After college graduation, I snagged a position on the east coast in coastal conservation. My role was on a research team studying terrapins, these gloriously ornate reptiles who nest in the New Jersey salt marsh region, and who tragically crawl across suburban roads or get snared in crab traps.
It was a full-time workload that came with shared housing. I learned a lot and formed instantaneously close friendships as one tends to do when they eat and work and spend every waking hour with others. I was obnoxious in the common way that people can be when they are first unleashed into the world. Like most 22-year-olds, I wanted to explore my career and the social scene this new place presented.
This was the beginning of my conditioning in the gendering of science, the “You’d be great at education” assumption. I’d been certain ever since I began studying Hawaiian green sea turtles in high school that I wanted to become a turtle biologist, which is why I sought out this seemingly random role on the Jersey shore. It wasn’t a stab in the dark, it was an attempt at upward mobility and a bold leap.
Yet every time I turned around, I was encouraged to go into education by some male peers and told by my more reserved female peers that it seemed a fitting career choice for my personality. These were wonderful people, I doubt they thought these statements were sexist. I barely registered it as such then. They think I’m good at relating to people, I thought, how nice of them.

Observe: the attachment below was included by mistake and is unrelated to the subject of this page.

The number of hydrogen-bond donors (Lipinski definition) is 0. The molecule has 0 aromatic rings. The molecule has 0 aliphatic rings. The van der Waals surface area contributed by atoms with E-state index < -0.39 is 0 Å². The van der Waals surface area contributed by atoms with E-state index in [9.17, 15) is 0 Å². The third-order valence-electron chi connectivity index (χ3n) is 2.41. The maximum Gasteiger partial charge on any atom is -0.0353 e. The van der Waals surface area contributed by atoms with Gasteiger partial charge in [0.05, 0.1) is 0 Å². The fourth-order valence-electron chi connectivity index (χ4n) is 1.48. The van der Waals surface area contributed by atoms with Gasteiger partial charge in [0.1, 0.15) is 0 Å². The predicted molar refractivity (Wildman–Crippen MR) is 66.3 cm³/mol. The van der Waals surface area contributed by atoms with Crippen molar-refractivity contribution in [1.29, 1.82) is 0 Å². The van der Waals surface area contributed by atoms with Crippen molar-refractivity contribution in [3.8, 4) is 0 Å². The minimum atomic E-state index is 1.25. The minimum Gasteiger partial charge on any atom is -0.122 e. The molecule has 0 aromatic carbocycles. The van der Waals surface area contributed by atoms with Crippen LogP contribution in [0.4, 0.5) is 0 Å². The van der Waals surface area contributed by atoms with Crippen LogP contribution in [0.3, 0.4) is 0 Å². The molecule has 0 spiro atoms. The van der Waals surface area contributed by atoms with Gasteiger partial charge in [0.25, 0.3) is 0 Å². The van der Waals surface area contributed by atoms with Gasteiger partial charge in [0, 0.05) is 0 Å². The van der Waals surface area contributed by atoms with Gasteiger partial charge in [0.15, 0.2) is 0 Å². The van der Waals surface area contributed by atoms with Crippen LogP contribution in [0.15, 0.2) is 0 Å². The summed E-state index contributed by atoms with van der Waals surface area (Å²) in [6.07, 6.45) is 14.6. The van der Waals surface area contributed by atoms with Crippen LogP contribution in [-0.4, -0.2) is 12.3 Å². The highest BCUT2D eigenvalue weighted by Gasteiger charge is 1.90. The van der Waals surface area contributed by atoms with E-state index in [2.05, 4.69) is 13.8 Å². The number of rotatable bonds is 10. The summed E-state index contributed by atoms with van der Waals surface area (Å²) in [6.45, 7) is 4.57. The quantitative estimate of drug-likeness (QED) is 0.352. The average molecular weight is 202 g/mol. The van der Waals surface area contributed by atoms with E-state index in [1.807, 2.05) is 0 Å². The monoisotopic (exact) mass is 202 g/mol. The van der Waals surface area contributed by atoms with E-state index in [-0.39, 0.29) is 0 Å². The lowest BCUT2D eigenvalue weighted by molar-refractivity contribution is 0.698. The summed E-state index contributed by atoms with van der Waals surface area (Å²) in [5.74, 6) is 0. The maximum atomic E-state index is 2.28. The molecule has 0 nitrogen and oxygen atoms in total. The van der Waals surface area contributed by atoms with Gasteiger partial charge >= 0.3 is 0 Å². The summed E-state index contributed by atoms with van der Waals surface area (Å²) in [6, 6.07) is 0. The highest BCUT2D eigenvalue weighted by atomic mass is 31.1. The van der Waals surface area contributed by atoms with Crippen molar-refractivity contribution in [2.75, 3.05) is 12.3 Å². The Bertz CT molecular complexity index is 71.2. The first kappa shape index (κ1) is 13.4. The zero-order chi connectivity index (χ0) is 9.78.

But how often do we tell men who intentionally acquire research positions that their “bubbly” personality makes them great for education and that they should reconsider their trajectory based on our judgments? I’ve never heard such words uttered to an aspiring young man.
At the end of our program, we each were required to present research findings at a large seminar. I worked hard on my project assessing the ideal habitat preference of terrapin hatchlings in the wetlands. I joined a practice session where a several-decades-older white male scientist was present, evaluating our performances. I nervously recited my conclusions, and, when I completed my presentation, this scientist said to me in front of the group, and I quote without embellishment, “You sound like a ditz.”
Perhaps he thought he was doing me a favor. Perhaps he wanted me to speak in a more formal tone which is a valid critique and would have been useful. Perhaps he took my ‘umm’s and ‘like’s as California colloquialisms that indicated my intelligence or lack thereof.
Most likely, he did not consider that as a newbie sharing results for the first time, I was self-conscious. What would a gregarious woman like me feel anxious about? Well, for starters, not being taken seriously by her older, power-holding male superiors. I was a good sport. Good sports laugh it off, and that’s what I did.
His comment cut deep and I think of it often. To me, he said loud and clear, “You don’t belong here.” I kept at it and tried on another research position for size. I moved to a national park and joined a small team assisting an aquatic biologist by electrofishing in remote creeks, sampling fish populations.